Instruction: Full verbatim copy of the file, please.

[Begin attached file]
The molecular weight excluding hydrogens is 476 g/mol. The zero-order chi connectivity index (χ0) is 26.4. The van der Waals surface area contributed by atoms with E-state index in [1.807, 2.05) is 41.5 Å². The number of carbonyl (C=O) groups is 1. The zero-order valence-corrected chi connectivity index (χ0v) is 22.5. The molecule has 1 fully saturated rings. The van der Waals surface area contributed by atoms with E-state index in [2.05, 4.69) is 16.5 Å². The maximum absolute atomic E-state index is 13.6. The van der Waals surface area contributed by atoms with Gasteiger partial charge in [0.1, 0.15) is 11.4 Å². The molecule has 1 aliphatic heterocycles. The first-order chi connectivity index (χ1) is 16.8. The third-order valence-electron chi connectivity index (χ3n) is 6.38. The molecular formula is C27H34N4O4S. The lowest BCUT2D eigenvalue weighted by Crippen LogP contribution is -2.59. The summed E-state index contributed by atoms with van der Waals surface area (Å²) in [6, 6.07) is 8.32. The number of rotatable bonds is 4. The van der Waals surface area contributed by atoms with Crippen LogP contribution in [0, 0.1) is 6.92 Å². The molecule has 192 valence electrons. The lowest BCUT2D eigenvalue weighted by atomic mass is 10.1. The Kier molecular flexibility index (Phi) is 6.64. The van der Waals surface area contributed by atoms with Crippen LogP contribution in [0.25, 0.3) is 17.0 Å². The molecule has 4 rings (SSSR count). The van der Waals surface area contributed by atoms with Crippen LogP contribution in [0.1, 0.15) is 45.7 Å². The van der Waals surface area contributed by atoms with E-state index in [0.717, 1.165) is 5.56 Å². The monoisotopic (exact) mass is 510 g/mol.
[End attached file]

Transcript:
The molecular weight excluding hydrogens is 476 g/mol. The zero-order chi connectivity index (χ0) is 26.4. The van der Waals surface area contributed by atoms with E-state index in [1.807, 2.05) is 41.5 Å². The number of carbonyl (C=O) groups is 1. The zero-order valence-corrected chi connectivity index (χ0v) is 22.5. The molecule has 1 fully saturated rings. The van der Waals surface area contributed by atoms with E-state index in [2.05, 4.69) is 16.5 Å². The maximum absolute atomic E-state index is 13.6. The van der Waals surface area contributed by atoms with Gasteiger partial charge in [0.1, 0.15) is 11.4 Å². The molecule has 1 aliphatic heterocycles. The first-order chi connectivity index (χ1) is 16.8. The third-order valence-electron chi connectivity index (χ3n) is 6.38. The molecular formula is C27H34N4O4S. The lowest BCUT2D eigenvalue weighted by Crippen LogP contribution is -2.59. The summed E-state index contributed by atoms with van der Waals surface area (Å²) in [6, 6.07) is 8.32. The number of rotatable bonds is 4. The van der Waals surface area contributed by atoms with Crippen LogP contribution in [0, 0.1) is 6.92 Å². The molecule has 192 valence electrons. The lowest BCUT2D eigenvalue weighted by atomic mass is 10.1. The Kier molecular flexibility index (Phi) is 6.64. The van der Waals surface area contributed by atoms with Crippen LogP contribution in [0.25, 0.3) is 17.0 Å². The molecule has 4 rings (SSSR count). The van der Waals surface area contributed by atoms with Crippen LogP contribution in [0.1, 0.15) is 45.7 Å². The van der Waals surface area contributed by atoms with E-state index in [0.717, 1.165) is 5.56 Å². The monoisotopic (exact) mass is 510 g/mol.